This book has emerged from the authors' excitement about the proliferation of parent-infant psychotherapy work around the world, including Australia, Brazil, Europe, South Africa and the United States. It shows how the therapy connects with the culture of the family inspired by the wider community.
Table of Contents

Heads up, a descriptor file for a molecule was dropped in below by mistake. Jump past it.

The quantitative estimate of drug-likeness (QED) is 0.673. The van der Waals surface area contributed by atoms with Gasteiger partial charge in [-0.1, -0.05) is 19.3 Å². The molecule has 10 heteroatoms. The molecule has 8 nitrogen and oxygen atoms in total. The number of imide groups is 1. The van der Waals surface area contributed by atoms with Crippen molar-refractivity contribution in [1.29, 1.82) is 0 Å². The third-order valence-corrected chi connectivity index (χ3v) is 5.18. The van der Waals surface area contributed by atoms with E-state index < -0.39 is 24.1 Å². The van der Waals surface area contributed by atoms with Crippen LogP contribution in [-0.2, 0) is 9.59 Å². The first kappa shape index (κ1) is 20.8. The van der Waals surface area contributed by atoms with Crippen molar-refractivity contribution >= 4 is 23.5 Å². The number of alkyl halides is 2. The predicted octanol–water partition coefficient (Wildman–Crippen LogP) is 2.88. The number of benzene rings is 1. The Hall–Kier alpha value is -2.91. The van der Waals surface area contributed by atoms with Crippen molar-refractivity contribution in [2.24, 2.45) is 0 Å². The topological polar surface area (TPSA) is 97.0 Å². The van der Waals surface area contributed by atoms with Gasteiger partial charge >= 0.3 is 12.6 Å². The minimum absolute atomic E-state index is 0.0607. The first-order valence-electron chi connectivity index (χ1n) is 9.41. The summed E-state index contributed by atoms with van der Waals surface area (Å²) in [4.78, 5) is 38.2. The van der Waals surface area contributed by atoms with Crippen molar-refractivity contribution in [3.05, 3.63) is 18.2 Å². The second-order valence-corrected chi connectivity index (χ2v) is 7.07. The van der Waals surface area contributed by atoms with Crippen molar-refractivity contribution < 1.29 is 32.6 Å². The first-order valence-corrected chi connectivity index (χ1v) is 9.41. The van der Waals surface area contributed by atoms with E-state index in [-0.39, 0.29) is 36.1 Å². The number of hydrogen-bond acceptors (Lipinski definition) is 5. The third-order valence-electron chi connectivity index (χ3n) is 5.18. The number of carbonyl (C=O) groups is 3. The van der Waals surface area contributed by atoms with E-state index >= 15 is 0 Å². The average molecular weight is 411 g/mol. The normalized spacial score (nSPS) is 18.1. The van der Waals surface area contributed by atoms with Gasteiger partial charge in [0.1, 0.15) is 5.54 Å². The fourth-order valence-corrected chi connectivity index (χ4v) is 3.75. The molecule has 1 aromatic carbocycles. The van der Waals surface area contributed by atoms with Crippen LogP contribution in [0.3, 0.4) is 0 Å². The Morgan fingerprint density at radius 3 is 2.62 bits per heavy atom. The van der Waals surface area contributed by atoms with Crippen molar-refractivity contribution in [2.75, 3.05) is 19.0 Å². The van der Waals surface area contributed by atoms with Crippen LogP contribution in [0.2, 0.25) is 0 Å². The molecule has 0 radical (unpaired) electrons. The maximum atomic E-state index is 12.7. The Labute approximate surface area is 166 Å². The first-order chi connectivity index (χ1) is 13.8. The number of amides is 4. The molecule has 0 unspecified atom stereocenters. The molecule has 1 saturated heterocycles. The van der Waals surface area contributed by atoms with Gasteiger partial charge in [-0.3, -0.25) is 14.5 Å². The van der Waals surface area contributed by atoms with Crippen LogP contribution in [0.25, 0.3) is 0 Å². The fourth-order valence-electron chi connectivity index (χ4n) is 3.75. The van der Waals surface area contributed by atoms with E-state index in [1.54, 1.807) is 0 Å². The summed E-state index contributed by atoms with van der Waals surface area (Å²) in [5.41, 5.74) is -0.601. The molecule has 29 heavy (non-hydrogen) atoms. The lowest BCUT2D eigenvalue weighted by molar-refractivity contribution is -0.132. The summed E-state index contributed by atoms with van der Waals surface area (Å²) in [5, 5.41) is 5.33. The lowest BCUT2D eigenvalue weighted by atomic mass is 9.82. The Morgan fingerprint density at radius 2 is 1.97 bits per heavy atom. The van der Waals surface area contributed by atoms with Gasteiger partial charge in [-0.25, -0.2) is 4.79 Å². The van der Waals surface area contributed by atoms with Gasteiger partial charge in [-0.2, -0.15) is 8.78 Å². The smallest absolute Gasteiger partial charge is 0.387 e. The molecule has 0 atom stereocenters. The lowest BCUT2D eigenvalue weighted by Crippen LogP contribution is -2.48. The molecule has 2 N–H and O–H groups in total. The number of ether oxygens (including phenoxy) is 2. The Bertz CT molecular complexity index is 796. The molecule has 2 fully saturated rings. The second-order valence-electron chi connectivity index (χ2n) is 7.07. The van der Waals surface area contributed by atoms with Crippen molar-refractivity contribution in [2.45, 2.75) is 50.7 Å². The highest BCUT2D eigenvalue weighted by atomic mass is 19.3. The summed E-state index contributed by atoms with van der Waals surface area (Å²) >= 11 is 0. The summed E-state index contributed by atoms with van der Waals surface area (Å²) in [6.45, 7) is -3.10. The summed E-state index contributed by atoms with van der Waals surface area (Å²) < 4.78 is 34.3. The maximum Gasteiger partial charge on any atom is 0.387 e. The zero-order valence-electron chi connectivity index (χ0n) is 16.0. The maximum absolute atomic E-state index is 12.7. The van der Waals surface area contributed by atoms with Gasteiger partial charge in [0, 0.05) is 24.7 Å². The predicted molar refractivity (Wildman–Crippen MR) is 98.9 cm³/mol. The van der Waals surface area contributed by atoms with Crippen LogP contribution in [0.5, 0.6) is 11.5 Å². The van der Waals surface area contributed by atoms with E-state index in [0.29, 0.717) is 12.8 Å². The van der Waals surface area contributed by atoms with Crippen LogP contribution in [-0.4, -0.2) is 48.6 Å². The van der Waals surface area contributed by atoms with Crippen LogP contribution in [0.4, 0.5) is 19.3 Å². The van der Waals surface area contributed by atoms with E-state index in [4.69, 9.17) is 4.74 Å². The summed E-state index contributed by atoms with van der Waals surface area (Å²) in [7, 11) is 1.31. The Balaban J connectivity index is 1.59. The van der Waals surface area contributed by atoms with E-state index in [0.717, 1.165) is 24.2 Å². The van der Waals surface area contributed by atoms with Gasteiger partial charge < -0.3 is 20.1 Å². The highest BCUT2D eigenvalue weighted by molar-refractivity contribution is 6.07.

Foreword -- Summary -- Introduction -- Looking at the symptoms as a starting point for understanding -- Echoes from overseas: Brazilian experiences in psychoanalytic observation, its developments, and therapeutic interventions with parents and small children -- Multidisciplinary early intervention with infants and young children presenting emotional, physical, and speech difficulties -- Brief mother-father-infant psychodynamic psychotherapy: clinical and technical aspects -- The role of the infant in parent-child psychotherapies -- Therapeutic consultation: early detection of “alarm symptoms” in infants and treatment with parent-infant psychotherapy -- Transformational process in parent-infant psychotherapy: provision in community drop-in groups -- Babies in groups: the creative roles of the babies, the mothers, and the therapists -- Parent-infant psychotherapy: when feelings of futility are prevalent -- The health visitor’s role in promoting well being in families -- “It wasn’t meant to happen like this”: the complexity of mourning great expectations -- Ten years of parent-infant psychotherapy in a township in South Africa. What have we learnt? -- Innovation in parent-infant psychotherapy in Japan: the infant reveals family trauma